2:11pm 23/04/2020
The virus is finding a new abode in us

By Kuik Cheng Kang, Sin Chew Daily

We have entered the 36th day of MCO without we realizing it, and I'm sure you all have some unusual experiences and realizations over the past five weeks.

The term "new normal" is becoming a new lifestyle everyone of us needs to learn to accept and adapt ourselves to.

Our world is no longer the same again even if the coronavirus outbreak comes to an abrupt end tomorrow.

In the past we used to live our lives in a hurry. We never slowed down to appreciate things and ponder the meaning of life. Many have relentlessly exploited the Earth's precious resources as we continue to ravage our vulnerable planet.

We keep facing retaliatory actions from Mother Nature. If we remain recalcitrant and are unwilling to stop our destructive acts, the price we are going to pay will only get heavier in the days to come.

Today, the virus has sent the entire world to a complete halt. In the face of such a virulent enemy, humans suddenly come to the cruel realization that they actually have no place to escape.

Their only safe haven is their homes!

We all need a home. So do Mother Nature and all other living things on this planet. When we force all other beings and viruses into a corner, causing them to lose their homes and habitats, they will now take on us for their own survival.

The novel coronavirus is now fighting back, vowing to build a new abode inside our lungs.

What kinds of reflections do we have for questions on ourselves, our families, our lives, jobs, humanity and the Earth over the past 35 days of lockdown as a consequence of the coronavirus?

I was thinking: many employees stuck at home might grumble about lack of freedom without seeing the imminent tide of unemployment.

And often business owners are feeling anxious, worrying whether their companies will go bust and how to carry on their lives thereafter.

And many hawkers and workers who have zero income throughout the MCO are beginning to face the problem of feeding themselves and their families.

And people with hardly any crisis awareness continue to allow themselves to be soaked in the world of virtual reality, enjoying all the conveniences and fun from fast Internet.

And very often men begin to complain about food prepared by their wives while women get increasingly frustrated their husbands are unwilling to pick up a broom or mop.

As a matter of fact, more often people still rack their brains to find ways to continue squeezing the last bit of the Earth's resources after this whole thing has come to a close.

Alas! We are destroying our planet, our homes, and are digging our own graves because of our insatiable lust and greed!

We don't really need this much in the very first place!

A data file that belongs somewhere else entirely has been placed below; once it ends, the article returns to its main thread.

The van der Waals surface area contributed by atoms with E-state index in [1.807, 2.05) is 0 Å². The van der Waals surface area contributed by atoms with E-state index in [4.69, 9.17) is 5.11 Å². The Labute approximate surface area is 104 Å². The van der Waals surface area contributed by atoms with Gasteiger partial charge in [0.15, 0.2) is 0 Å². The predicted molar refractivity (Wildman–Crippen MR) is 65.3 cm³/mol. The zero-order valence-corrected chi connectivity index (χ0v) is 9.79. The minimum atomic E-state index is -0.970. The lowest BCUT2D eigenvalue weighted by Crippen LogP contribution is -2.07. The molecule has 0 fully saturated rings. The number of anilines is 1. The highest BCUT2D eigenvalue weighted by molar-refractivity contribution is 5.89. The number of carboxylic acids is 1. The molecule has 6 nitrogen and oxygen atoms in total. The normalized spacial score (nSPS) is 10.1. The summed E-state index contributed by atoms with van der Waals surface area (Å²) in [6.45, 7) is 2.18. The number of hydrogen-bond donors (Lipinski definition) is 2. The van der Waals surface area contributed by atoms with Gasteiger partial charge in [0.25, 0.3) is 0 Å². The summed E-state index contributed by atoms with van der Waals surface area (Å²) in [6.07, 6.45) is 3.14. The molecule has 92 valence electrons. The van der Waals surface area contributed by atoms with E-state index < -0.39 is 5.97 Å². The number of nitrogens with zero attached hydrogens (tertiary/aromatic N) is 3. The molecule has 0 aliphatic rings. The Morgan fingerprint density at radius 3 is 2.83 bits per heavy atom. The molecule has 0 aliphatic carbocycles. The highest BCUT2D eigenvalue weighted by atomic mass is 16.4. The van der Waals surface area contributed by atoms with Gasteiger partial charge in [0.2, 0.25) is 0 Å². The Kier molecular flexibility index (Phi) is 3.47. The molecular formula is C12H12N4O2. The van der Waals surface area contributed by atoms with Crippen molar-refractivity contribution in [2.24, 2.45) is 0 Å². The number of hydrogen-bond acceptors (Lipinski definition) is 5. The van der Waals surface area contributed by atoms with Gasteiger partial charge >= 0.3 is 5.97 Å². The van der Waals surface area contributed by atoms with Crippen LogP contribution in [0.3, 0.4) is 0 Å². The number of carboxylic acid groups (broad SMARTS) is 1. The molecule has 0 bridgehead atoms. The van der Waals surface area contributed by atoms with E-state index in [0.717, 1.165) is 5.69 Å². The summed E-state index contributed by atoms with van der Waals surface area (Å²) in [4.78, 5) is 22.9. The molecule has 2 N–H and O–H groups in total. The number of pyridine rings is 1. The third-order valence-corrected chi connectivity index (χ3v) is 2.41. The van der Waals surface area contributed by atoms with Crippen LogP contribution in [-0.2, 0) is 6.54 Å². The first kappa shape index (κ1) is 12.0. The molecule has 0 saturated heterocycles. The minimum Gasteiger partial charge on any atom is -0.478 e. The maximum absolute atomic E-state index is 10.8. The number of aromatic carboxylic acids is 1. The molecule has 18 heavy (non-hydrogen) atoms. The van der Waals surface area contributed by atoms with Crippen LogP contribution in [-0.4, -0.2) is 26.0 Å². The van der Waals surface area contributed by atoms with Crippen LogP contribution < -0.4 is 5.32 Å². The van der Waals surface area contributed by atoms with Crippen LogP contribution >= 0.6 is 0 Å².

If we think we are not big enough to talk about saving the planet, at least we should have an introspection into ourselves, and think about our initial objectives and values of life we used to hold so dearly to when we first started our jobs or families.

Shouldn't we slow down a little to appreciate the flowers and greenery around us as well as the many beautiful things and people that have crossed our paths in life?

There are many heart-warming stories unfolding around us each day. Shouldn't we join these beautiful people in helping the needy, and infuse the community we belong to with more warmth and positive energy?

As for our families, have we forgotten the power of companionship that we won't mind fighting over trivial things at home all the time?

As for ourselves, perhaps we should start thinking whether we still allow our smartphones, Facebook and internet to keep hijacking our whole beings, absorbing all types of fragmented pieces of good-for-nothing information? We might argue it's for self improvement without realizing that we are actually putting ourselves in shackles.

The virus has opened our eyes to the fact our planet needs a much needed break. The momentary pause in human world is meant to give us room for contemplation and change.

We used to be tempted by all the good things in life such that we have lost our ways and imperiled our natural ecosystem. It is now time to heal and purge our bodies and souls of toxins.

Everyone—from ordinary citizens to the nation's leaders—needs to reflect on their past and seek to create new opportunities from this crisis in order to take ourselves and the nation further from here.

The MCO should serve as a crucial therapy that will determine how our future should look like based on the choice we are going to make.

Material wealth is not everything we should go after. Our health and lives shall come before it!



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